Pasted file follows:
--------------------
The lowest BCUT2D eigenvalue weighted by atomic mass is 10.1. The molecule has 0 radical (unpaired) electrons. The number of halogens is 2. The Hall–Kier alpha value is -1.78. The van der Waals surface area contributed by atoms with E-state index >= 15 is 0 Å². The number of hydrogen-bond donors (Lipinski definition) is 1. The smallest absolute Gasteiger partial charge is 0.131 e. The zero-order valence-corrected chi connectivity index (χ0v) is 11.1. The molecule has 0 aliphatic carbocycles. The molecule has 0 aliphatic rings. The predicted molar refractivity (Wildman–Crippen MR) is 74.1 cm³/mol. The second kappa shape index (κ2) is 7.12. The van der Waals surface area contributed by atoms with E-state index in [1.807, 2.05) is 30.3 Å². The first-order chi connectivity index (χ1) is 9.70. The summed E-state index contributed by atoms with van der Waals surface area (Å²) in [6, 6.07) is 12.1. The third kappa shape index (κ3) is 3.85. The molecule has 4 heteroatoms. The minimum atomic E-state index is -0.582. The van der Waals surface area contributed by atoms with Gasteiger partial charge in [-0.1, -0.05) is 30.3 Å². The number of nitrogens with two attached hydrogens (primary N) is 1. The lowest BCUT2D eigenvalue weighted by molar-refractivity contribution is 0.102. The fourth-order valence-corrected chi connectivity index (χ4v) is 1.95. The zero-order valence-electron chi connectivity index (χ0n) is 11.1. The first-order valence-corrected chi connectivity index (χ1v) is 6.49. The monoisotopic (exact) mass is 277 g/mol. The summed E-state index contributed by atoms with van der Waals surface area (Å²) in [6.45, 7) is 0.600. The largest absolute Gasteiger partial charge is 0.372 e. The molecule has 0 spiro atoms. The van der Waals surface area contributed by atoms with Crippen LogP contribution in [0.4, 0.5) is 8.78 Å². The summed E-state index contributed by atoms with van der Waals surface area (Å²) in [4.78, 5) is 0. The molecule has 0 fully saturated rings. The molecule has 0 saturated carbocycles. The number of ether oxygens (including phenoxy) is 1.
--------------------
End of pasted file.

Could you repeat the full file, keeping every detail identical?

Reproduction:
The lowest BCUT2D eigenvalue weighted by atomic mass is 10.1. The molecule has 0 radical (unpaired) electrons. The number of halogens is 2. The Hall–Kier alpha value is -1.78. The van der Waals surface area contributed by atoms with E-state index >= 15 is 0 Å². The number of hydrogen-bond donors (Lipinski definition) is 1. The smallest absolute Gasteiger partial charge is 0.131 e. The zero-order valence-corrected chi connectivity index (χ0v) is 11.1. The molecule has 0 aliphatic carbocycles. The molecule has 0 aliphatic rings. The predicted molar refractivity (Wildman–Crippen MR) is 74.1 cm³/mol. The second kappa shape index (κ2) is 7.12. The van der Waals surface area contributed by atoms with E-state index in [1.807, 2.05) is 30.3 Å². The first-order chi connectivity index (χ1) is 9.70. The summed E-state index contributed by atoms with van der Waals surface area (Å²) in [6, 6.07) is 12.1. The third kappa shape index (κ3) is 3.85. The molecule has 4 heteroatoms. The minimum atomic E-state index is -0.582. The van der Waals surface area contributed by atoms with Gasteiger partial charge in [-0.1, -0.05) is 30.3 Å². The number of nitrogens with two attached hydrogens (primary N) is 1. The lowest BCUT2D eigenvalue weighted by molar-refractivity contribution is 0.102. The fourth-order valence-corrected chi connectivity index (χ4v) is 1.95. The zero-order valence-electron chi connectivity index (χ0n) is 11.1. The first-order valence-corrected chi connectivity index (χ1v) is 6.49. The monoisotopic (exact) mass is 277 g/mol. The summed E-state index contributed by atoms with van der Waals surface area (Å²) in [6.45, 7) is 0.600. The largest absolute Gasteiger partial charge is 0.372 e. The molecule has 0 spiro atoms. The van der Waals surface area contributed by atoms with Crippen LogP contribution in [0.4, 0.5) is 8.78 Å². The summed E-state index contributed by atoms with van der Waals surface area (Å²) in [4.78, 5) is 0. The molecule has 0 fully saturated rings. The molecule has 0 saturated carbocycles. The number of ether oxygens (including phenoxy) is 1.